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Cameroon: The Anglophone problem as I see it

Much has been written and said about the Southern Cameroons problem in Cameroon. Proponents of the Southern Cameroons problem hold steadfast to the argument that Southern Cameroons lack a constitutional status and are therefore taken for a ride. On the other hand, opponents of the Southern Cameroons problem believe, Southern Cameroons enjoy the same status with francophones. Some others believe that over the years, Southern Cameroons have received preferential treatment from the authorities. It suffices to throw more light on the issue.

Most often, those who delve into arguments for or against the existence of the Anglophone problem fail to define who an Anglophone is. Failure to define this key term nurses confusion and difficulties in pushing an argument through. I have also observed that most proponents and opponents base their arguments on other peoples arguments propagated through social media and televised debates. Though these could be sources of information for verification and learning, some in-depth reflection is mandatory to aptly understand the Southern Cameroons problem.




That said, before I delve into some substance, it is important to know whom an Anglophone is. I will look at the notion of an anglophone from a cultural perspective. Basically, an Anglophone is an English speaker. By this token, all those who speak the English language are considered anglophone. However, understanding the concept and use of language clarifies doubts as to notion of an anglophone. Language is the bond that unites a given society because language enables interactions in society facilitating communication, business, worship, administration, administration, politics etc. According to Tatjana Ponorac, there is an unequivocal tendency of identifying language and culture.

In order to identify culturing of language, one often encounters expressions such as: “language and culture are inseparable”, “language and culture are intimately connected”, “language is culture and culture is language.” Language reflects and conveys culture and cultural connections. This short extract demonstrates that language and culture are inseparable. Basing on this, it is convenient to state that an anglophone is he who speaks English and practices a particular culture unique to English practices. Anglophones in present day Cameroon are descendants of the regions known as North West and South West. Culture is transmitted through diverse methods including family set up.

Now, the constitution recognizes both English and French as the official languages of Cameroon. It will be premature and absurd to limit the understanding of official languages on linguistic lines. First, Cameroon’s history instructs us that both languages are colonial legacies. French was inherited from France and English from the United Kingdom during colonial days. Colonial administrations had their beliefs, laws, educational systems, management systems; administration, political setups etc. I agree with Hantrais’ (1989) idea that ‘culture is the beliefs and practices governing the life of a society for which a particular language is the vehicle of expression’. Adopting English and French as the official languages of Cameroon translates to accepting the beliefs and practices and noting that these beliefs and practices are only communicated through language. If follows that English is only a vehicle through which the practice of common law and the anglo-saxon system of education are communicated.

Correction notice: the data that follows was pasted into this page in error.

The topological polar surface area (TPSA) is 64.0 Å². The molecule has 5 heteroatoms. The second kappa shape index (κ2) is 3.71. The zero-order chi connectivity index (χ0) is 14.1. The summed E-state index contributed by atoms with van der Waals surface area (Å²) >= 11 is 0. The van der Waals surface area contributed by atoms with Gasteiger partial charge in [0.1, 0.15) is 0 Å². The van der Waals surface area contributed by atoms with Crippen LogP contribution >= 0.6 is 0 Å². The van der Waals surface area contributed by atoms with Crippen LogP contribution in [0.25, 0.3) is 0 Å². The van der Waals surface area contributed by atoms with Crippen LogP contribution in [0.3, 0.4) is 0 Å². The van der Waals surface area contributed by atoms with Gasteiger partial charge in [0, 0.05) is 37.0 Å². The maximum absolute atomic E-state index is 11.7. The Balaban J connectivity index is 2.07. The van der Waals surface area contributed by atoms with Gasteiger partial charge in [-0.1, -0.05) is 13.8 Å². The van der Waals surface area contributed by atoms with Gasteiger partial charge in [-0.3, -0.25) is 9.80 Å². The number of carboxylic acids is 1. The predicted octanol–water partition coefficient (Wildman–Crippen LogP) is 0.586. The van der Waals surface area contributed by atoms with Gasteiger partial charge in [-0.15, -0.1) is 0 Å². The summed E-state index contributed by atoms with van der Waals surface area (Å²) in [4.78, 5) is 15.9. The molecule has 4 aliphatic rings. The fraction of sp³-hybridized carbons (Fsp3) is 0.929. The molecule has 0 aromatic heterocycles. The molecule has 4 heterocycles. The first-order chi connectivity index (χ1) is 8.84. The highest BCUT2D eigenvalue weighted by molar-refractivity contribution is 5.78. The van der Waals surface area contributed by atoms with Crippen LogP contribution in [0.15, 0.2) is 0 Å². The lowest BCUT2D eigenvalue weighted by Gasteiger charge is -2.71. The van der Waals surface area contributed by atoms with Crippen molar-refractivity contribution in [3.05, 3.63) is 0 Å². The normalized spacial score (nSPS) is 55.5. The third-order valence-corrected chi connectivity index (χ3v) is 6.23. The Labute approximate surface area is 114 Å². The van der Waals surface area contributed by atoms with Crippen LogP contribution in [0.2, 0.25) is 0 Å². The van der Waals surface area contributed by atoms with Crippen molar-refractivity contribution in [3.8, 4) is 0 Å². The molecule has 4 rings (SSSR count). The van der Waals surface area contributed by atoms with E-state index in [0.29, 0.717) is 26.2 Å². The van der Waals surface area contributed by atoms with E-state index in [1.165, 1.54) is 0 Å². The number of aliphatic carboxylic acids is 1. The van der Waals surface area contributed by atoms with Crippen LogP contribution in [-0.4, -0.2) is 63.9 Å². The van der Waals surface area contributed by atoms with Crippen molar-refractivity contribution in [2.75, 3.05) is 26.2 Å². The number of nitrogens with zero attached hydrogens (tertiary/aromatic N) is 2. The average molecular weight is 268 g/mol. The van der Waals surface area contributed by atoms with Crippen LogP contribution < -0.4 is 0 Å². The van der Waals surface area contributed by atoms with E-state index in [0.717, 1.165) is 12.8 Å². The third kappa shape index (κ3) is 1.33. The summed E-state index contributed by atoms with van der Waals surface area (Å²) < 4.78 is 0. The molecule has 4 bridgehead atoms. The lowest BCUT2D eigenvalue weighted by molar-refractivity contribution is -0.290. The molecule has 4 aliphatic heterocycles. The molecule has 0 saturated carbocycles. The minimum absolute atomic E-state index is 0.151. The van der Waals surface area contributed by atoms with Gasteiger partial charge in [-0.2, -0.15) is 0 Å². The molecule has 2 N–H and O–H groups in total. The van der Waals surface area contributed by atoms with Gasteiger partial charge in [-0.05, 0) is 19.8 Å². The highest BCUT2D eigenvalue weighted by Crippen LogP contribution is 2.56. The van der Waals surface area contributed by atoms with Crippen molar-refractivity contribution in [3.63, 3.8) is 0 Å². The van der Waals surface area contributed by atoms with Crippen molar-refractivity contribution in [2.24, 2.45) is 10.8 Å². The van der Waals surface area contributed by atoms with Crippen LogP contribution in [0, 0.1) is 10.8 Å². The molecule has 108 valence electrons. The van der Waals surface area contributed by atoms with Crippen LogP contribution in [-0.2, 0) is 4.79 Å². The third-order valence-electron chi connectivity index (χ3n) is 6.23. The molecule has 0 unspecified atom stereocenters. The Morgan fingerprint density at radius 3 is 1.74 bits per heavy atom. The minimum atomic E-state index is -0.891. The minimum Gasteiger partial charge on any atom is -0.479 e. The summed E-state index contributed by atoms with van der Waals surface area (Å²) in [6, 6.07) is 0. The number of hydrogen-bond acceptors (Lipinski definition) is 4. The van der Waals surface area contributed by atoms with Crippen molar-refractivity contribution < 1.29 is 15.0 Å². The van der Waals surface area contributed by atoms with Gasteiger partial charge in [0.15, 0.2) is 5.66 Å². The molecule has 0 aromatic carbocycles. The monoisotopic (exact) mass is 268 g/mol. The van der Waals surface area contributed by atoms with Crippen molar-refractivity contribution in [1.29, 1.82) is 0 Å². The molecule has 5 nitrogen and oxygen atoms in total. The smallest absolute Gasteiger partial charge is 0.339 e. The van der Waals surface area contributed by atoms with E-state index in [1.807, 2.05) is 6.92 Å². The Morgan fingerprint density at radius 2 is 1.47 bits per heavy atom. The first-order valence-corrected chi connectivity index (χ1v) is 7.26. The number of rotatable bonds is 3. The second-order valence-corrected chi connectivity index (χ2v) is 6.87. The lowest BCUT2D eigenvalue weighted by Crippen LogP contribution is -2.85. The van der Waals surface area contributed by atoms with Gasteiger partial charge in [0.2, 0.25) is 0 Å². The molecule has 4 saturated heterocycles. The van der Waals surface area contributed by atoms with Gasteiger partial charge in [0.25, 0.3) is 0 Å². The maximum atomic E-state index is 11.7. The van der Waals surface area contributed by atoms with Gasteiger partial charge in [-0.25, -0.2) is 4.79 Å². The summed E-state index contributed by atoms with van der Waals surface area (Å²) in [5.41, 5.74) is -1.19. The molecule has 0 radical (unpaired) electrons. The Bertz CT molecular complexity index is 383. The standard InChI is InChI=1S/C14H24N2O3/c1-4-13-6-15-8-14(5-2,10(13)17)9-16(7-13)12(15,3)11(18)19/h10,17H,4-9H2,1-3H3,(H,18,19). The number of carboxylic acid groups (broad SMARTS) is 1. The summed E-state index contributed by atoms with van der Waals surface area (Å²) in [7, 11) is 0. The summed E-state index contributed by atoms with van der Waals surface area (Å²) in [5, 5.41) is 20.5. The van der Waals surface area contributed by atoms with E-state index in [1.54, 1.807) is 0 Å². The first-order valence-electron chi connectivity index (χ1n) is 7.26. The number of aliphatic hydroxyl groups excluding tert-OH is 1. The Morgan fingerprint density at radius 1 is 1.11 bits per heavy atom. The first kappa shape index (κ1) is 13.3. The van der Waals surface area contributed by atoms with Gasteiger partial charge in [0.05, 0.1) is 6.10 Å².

The fundamental or foundation of a cultural system is not in the language but in the practices. Before dismissing the common law or the Anglo-Saxon system of education as a threat to national unity and stability, it suffices to understand that language in itself is empty. Adopting English as one of the official languages of Cameroon was adopting the beliefs and practices of the Southern Cameroon culture specifically, common law and Anglo-Saxon education because language only transmits or communicates something intangible.




Per the historical introduction above, Cameroon as a nation was constituted on 1st October 1961 as a federal state. Though some argue there was no treaty formalizing this union as mandated by international law. Southern Cameroons was a British protectorate administered under anglosaxon culture, practiced the common law and promoted the anglosaxon system of education. Whereas, la Republique du Cameroun (Francophone Cameroun) was a French protectorate administered under French culture, practiced Napoleonic laws and a French-type system of education. Language is therefore, an element of these heritages (culture) acquired from colonial masters. It is therefore manifestly impossible to separate culture from language, law from education and administration from politics. The term Southern Cameroons shall be used in this article.